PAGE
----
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False Dichotomies: Echoes and Foresight in Works by Marie von Ebner-Eschenbach and Hugo Wolf

dc.creatorKikkert, Andrea Weatherman
dc.description.abstractGERMAN False Dichotomies: Echoes and Foresight in Works by Marie von Ebner-Eschenbach and Hugo Wolf Andrea Weatherman Kikkert Dissertation under the direction of Professor Barbara Hahn Inspired by the Apollonian and Dionysian characteristics described in Nietzsche's Die Geburt der Tragödie, this dissertation features close readings of select musical and literary works from the late 19th century that wrestle with the complexities of the human condition and serve as examples of creative and receptive aesthetic praxis with real-world implications. I propose that Ebner-Eschenbach's and Wolf's successes with short forms disclose a latent unease in the decades prior to the outright political and cultural upheaval of the early 20th century. The aphorisms, short prose, letters, and songs in this study provided readers and listeners of the late 1800s with pluralistic models for confronting contradictions inherent to life. Drawing openly from their respective traditions, these compositions and writings exploit existing techniques and common forms by using familiar literary and musical elements for purposes contrary to their convention. Through their respective crafts and in the community of friends, these Austrian aesthetes reveal how small forms open a vast realm of possible applications due to their concision, flexibility, and interpretive prospects. Ebner-Eschenbach and Wolf curated with an eye to both the past and present, and this approach endows their publications with resilience in posterity. Because they refused to blindly lend contemporary authority to historical genius, their works themselves assert no such expectations for future reception, entrusting artistic culmination to the disparate interests of readers and listeners. Existing on a scale unimaginable to those of the late 19th century, contemporary challenges and opportunities are worlds away from the late Habsburg Empire, yet such magnitude and volatility demand the very depth, ingenuity, agility, and concentration exemplified by Marie von Ebner-Eschenbach and Hugo Wolf.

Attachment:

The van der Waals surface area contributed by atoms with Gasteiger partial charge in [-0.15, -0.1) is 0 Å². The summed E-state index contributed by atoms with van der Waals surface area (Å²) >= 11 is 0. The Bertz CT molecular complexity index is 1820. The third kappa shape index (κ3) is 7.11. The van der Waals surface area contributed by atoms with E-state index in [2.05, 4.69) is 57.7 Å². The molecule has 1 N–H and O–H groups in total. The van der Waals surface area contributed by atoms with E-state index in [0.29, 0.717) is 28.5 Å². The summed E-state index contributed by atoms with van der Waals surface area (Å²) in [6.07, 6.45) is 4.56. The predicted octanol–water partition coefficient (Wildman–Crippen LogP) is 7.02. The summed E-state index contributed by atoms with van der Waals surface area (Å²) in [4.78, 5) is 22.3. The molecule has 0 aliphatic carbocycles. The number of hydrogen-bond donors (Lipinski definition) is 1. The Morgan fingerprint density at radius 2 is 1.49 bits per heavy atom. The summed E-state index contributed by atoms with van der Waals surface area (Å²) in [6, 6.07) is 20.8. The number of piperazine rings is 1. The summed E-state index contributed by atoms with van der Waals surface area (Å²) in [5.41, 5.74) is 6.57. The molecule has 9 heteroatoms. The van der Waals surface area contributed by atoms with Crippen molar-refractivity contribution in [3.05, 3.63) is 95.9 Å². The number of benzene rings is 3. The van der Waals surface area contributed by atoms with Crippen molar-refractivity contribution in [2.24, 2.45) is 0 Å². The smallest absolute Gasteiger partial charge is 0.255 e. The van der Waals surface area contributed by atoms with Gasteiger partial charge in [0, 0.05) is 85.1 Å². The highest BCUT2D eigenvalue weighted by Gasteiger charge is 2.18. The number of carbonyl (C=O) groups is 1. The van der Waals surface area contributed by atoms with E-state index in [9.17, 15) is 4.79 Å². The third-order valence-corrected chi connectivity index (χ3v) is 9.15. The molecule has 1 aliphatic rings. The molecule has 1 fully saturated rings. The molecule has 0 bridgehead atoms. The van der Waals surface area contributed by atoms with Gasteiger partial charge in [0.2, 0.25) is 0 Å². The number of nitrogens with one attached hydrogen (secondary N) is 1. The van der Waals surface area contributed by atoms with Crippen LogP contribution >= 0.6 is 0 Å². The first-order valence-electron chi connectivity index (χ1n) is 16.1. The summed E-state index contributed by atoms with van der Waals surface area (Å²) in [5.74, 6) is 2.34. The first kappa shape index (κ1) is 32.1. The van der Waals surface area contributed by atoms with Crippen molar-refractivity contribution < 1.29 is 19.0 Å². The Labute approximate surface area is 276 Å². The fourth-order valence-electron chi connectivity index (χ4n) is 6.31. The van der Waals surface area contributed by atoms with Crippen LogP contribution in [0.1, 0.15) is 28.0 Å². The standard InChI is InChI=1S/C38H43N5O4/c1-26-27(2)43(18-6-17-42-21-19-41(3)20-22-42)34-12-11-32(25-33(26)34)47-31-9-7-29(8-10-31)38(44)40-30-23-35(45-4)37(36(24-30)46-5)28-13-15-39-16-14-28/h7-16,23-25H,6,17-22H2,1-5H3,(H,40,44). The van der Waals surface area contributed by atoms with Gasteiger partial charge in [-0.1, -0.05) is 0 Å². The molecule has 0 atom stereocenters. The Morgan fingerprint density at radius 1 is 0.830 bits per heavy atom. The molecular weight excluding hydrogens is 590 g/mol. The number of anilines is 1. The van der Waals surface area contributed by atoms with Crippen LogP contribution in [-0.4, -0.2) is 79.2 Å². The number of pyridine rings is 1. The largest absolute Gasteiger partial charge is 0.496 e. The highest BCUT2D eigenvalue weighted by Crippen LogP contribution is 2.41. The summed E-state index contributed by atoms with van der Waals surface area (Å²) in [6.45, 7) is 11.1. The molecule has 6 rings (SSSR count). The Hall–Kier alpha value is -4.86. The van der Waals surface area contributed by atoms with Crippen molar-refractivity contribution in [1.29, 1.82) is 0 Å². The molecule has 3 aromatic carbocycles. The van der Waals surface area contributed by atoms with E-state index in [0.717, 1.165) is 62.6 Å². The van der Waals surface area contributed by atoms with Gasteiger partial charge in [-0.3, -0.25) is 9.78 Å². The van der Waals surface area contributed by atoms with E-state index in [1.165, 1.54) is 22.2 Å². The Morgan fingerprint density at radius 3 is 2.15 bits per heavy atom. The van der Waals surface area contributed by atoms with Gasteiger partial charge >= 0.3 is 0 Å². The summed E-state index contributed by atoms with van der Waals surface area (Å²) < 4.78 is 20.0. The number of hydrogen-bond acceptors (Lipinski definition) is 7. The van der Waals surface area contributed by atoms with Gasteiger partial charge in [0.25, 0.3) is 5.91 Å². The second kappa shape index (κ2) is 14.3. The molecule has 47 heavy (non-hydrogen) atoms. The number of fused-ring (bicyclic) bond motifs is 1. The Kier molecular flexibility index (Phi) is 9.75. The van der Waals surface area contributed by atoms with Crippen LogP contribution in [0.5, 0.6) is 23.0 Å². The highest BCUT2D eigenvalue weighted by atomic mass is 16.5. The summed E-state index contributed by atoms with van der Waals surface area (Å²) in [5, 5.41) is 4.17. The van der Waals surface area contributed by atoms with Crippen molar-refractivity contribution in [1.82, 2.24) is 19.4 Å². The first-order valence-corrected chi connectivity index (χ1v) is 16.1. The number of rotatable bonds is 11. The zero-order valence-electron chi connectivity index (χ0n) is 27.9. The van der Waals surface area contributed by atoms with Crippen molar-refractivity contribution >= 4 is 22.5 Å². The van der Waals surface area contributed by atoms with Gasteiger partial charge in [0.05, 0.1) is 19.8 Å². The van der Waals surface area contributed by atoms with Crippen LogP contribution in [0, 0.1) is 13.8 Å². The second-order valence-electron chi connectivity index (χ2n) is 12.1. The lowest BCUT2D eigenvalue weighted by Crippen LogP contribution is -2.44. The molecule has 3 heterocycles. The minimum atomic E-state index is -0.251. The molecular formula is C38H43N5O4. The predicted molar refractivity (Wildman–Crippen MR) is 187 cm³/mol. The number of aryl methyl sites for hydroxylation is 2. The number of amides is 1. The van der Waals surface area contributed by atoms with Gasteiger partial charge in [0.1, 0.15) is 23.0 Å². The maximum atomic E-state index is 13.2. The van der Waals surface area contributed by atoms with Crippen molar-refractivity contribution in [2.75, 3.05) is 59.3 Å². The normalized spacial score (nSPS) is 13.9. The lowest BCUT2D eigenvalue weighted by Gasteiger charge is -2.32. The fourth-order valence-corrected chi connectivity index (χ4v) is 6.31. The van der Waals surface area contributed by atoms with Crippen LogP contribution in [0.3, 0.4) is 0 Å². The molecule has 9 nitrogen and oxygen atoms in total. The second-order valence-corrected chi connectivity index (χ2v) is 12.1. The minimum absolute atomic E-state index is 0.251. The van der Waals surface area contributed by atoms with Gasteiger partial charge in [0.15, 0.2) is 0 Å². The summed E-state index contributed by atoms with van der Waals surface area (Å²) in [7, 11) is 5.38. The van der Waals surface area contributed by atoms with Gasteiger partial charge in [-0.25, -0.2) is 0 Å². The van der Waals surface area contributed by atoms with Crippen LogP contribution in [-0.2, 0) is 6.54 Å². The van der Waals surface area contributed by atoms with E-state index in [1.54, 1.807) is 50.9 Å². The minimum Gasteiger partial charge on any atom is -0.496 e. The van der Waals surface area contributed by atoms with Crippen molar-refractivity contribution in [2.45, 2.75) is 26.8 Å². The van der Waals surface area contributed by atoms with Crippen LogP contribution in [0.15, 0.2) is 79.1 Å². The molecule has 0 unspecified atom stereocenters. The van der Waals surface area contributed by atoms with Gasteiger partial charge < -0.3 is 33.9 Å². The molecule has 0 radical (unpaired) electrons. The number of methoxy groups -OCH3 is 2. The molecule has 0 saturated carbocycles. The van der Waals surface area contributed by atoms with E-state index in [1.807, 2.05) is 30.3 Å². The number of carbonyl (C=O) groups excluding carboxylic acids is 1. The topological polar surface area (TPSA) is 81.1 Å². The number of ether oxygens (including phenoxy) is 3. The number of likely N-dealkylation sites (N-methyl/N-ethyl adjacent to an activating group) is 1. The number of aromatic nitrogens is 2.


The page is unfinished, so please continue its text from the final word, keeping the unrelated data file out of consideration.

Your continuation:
dc.subjectaesthetic theory
dc.subjectHabsburg Empire
dc.titleFalse Dichotomies: Echoes and Foresight in Works by Marie von Ebner-Eschenbach and Hugo Wolf
dc.contributor.committeeMemberMeike Werner, Ph.D.
dc.contributor.committeeMemberChristoph Zeller, Ph.D.
dc.contributor.committeeMemberCelia Applegate Ph.D.
dc.type.materialtext University
dc.contributor.committeeChairBarbara Hahn, Ph.D.

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